Pregnant women and young children are among those at high risk and mothers are advised to protect themselves, and their unborn babies, from the disease.
Tracey Peacock, mother from Hornsea, said: “I had the flu jab when I was pregnant with Max and I was happy to as it protected both me and my baby.
“Now that Max is four, and at reception in primary school, he will be having his flu vaccination at school, along with his older brother (13) who has a heart condition.
“I am pleased that my children will be protected against what can be quite a nasty illness in very young children and those with underlying health conditions.”
Children in Reception and school years 1, 2, and 3 are also offered flu vaccinations within a part of a school based programme as a nasal spray through City Health Care Partnership (CHCP) Immunisation Team commissioned by NHS England. The commissioned CHCP Immunisation Team has been in contact with schools to discuss the details of flu vaccination implementation.
The main reasons for using a nasal spray flu vaccine include:
- Higher efficacy in children
- The potential to provide coverage against circulating strains that have drifted from those contained in the vaccine
- Higher acceptability with children, their parents and carers due to intranasal administration
- It may offer important longer-term immunological advantages to children by replicating natural exposure/infection
- By interrupting transmission of flu, it will reduce the spread of flu to unvaccinated children and adults.
As well as pregnant women and children aged two to eight years, the free flu jabs are available for people aged 65 and over, people with a long-term health condition, serious medical condition, people in long-stay residential care homes, and carers.
A serious medical condition includes:
- chronic (long-term) respiratory disease, such as asthma, chronic obstructive pulmonary disease (COPD) or bronchitis
- chronic heart disease, such as heart failure
- chronic kidney disease at stage three, four or five
- chronic liver disease
- chronic neurological disease, such as Parkinson's disease or motor neurone disease, or learning disability
- splenic dysfunction
- a weakened immune system due to disease (such as HIV/AIDS) or treatment (such as cancer treatment)
- morbidly obese (defined as BMI of 40 and above).
The flu jab is available free from GP surgeries and pharmacies for people in the at-risk groups.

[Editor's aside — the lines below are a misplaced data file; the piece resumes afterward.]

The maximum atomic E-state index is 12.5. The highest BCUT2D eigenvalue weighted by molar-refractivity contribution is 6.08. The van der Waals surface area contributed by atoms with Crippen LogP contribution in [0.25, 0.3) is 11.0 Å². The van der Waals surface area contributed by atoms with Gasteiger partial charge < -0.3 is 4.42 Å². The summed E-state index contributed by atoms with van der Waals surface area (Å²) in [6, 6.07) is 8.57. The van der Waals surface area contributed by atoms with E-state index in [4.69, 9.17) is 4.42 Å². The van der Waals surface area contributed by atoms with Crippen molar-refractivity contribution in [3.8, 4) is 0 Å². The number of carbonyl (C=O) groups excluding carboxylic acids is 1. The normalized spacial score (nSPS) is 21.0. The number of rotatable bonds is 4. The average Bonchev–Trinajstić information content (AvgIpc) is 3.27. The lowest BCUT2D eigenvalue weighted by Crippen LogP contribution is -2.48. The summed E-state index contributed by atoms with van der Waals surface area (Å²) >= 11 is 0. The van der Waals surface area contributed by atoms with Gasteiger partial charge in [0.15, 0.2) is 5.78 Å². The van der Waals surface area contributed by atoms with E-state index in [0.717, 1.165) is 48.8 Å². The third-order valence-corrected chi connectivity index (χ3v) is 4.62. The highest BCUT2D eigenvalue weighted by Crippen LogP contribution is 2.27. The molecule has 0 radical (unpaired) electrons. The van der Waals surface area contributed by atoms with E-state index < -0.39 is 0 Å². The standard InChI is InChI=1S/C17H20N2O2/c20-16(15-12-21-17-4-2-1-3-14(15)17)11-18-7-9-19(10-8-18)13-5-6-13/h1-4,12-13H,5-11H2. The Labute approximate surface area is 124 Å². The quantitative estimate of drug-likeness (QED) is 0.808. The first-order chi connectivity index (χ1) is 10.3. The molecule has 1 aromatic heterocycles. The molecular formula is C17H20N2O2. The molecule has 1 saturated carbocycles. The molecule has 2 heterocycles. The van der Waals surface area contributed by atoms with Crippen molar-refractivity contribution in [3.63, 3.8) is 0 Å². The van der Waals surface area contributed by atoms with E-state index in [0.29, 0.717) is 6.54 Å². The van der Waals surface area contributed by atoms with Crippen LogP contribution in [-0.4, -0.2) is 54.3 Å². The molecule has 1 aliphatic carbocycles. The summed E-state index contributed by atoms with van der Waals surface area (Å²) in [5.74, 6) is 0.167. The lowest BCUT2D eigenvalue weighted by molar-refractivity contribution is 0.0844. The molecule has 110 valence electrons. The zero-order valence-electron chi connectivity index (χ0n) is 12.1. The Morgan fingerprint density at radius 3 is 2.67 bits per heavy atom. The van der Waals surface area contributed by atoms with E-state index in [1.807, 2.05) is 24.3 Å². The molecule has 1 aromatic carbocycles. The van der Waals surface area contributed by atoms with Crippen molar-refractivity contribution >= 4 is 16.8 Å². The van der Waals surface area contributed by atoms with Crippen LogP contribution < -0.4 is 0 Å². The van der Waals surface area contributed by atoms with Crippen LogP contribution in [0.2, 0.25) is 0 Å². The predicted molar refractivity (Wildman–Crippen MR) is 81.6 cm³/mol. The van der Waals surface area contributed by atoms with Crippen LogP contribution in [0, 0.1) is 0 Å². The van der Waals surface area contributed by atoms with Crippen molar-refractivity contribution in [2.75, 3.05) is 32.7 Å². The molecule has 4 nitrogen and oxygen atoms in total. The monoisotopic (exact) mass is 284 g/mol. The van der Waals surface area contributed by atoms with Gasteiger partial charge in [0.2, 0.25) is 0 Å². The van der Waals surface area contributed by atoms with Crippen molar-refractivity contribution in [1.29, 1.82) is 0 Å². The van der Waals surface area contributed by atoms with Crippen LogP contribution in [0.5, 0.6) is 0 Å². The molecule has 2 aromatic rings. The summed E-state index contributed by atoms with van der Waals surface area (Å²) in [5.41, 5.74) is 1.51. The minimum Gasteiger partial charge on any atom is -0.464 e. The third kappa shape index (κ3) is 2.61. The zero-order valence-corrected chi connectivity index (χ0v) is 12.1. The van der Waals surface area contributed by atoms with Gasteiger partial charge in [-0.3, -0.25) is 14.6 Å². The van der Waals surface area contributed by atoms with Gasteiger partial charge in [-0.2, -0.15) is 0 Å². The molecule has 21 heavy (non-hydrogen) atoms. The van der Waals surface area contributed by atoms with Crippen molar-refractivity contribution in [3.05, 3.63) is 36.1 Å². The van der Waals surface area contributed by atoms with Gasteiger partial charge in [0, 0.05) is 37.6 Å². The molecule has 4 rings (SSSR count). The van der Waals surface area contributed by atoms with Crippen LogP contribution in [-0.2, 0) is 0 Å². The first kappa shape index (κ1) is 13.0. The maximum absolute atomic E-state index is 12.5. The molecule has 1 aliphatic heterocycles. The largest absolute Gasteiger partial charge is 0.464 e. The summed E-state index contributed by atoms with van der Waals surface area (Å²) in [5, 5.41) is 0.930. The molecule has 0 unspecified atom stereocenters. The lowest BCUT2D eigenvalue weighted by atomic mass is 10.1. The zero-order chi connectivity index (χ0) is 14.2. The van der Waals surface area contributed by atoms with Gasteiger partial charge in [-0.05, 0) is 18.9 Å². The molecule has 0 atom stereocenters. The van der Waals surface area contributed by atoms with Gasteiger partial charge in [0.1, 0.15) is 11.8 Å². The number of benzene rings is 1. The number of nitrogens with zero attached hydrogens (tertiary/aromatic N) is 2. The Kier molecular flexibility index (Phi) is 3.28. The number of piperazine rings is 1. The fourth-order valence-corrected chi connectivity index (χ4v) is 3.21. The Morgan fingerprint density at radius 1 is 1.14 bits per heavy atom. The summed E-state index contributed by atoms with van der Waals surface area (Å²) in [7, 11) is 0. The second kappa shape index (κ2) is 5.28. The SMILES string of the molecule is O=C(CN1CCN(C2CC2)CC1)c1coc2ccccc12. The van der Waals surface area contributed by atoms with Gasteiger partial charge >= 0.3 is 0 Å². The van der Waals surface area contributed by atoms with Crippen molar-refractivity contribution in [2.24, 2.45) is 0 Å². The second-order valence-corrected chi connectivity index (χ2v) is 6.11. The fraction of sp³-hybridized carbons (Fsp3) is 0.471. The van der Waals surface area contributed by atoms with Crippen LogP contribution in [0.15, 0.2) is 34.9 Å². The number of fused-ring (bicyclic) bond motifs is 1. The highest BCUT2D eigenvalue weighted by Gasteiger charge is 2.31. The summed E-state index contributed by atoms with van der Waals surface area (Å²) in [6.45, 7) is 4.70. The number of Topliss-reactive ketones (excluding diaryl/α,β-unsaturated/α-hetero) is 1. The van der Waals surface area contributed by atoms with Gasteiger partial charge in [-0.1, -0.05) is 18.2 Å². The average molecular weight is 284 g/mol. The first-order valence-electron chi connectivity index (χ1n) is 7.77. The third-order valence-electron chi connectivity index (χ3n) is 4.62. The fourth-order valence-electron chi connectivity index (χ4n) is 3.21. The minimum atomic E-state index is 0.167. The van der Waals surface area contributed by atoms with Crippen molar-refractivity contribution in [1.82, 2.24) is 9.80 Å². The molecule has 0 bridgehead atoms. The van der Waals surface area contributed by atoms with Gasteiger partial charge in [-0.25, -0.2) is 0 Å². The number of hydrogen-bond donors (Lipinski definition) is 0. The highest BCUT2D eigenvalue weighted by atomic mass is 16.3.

Councillor Jane Evison, portfolio holder for transforming lifestyles at East Riding of Yorkshire Council, said: “The more people who are vaccinated, the lower the likelihood and spread of infection, reducing pressure on the NHS and social care during winter months.
“The nasal spray vaccination is a quick, painless and effective way for children aged two to eight to be protected from flu without the need for injections.”
Flu occurs every year, usually in the winter, which is why it’s sometimes called seasonal flu. It’s a highly infectious disease with symptoms that come on very quickly. Colds are much less serious and usually start gradually with a stuffy or runny nose and a sore throat. A bad bout of flu can be much worse than a heavy cold.
The most common symptoms of flu are fever, chills, headache, aches and pains in the joints and muscles, and extreme tiredness. Healthy individuals usually recover within two to seven days.
Mike McDermott, associate director of Public Health at East Riding of Yorkshire Council, said: “Flu is dangerous, highly contagious and largely preventable.
“For most people who catch flu it is unpleasant, but for some it can lead to chest infections, severe complications and even death.”
When an infected person coughs or sneezes, they spread the flu virus in tiny droplets of saliva over a wide area. These droplets can then be breathed in by other people or they can be picked up by touching surfaces where the droplets have landed.
You can prevent the spread of the virus by covering your mouth and nose when you cough or sneeze, and you can wash your hands frequently or use hand gels to reduce the risk of picking up the virus.
Mike added: “The best way to avoid catching and spreading flu is by having the vaccination, especially those at high risk.
“Don’t be put off getting the flu vaccination. If you are eligible get it now, it’s free because you need it.
“If you have a long-term health condition, even one that is well managed, have a BMI of 40 or over or are pregnant, you are at greater risk of severe complications if you catch flu.”
Details of flu clinic times are available from individual GP practices. For more information about who should have a flu jab, visit www.nhs.uk